These changes could disrupt relationship when an advisor switches firms and affect client rights


Bank of America Merrill Lynch, another wirehouse firm with 17,221 advisors as of the third quarter, surprised industry experts when it announced this week it will stay in the protocol.

“While other firms are focused on leaving the Broker Protocol as a way of retaining advisors and clients, we’re staying focused on making sure that our advisors have everything they need to serve their clients and grow their businesses,” Merrill Lynch Wealth Management head Andy Sieg told his leadership team and market executives on Monday. “We’re asking our advisors, in turn, to concentrate on two things: First, to help existing clients achieve their financial goals, and second, to acquire new client relationships.”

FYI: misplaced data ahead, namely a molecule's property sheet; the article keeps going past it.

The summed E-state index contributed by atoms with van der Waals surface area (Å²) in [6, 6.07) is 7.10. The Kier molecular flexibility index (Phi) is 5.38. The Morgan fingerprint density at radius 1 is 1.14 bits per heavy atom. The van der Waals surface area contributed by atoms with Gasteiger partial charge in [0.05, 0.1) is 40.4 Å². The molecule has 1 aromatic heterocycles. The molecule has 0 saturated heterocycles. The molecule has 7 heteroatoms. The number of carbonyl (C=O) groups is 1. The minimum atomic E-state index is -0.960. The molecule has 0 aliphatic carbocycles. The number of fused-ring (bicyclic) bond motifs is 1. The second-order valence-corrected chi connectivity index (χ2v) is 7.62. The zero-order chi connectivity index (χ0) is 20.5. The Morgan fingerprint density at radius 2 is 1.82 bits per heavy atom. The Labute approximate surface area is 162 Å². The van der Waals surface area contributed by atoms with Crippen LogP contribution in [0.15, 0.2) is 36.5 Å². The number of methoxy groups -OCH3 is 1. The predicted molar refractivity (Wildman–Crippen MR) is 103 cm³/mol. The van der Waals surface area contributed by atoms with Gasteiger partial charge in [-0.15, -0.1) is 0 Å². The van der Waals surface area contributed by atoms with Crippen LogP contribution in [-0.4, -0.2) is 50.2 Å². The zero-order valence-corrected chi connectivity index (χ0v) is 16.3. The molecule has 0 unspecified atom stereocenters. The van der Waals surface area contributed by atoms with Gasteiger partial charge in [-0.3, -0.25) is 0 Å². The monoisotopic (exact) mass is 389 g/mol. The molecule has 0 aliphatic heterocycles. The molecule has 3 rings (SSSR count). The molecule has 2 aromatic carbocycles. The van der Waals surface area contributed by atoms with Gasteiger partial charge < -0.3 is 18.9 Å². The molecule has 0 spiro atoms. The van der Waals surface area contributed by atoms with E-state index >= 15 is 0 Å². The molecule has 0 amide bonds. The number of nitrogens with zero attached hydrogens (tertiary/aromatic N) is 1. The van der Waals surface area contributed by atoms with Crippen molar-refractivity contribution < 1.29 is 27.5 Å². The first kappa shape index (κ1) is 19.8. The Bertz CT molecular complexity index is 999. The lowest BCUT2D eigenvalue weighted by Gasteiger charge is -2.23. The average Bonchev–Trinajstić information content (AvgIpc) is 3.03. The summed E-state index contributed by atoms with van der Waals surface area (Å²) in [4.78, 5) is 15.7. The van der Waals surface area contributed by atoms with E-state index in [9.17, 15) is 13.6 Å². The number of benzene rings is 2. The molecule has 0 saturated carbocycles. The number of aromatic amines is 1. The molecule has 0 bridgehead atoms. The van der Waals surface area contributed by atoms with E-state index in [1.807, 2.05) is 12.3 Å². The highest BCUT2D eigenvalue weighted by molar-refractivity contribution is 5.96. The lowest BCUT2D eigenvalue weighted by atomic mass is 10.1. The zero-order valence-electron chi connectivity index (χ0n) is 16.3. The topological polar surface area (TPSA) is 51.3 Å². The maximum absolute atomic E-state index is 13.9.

Wells Fargo, the fourth top wirehouse firm, has made no decisions regarding its participation, a spokeswoman for the firm told CNBC.com.

The wirehouse firms represent a shrinking portion of the financial advice market.

Wirehouses had 47,029 total advisors as of the end of 2016, according to research firm Cerulli Associates. Independent channels, including independent and hybrid registered investment advisors and independent broker-dealers, had 124,464 advisors.



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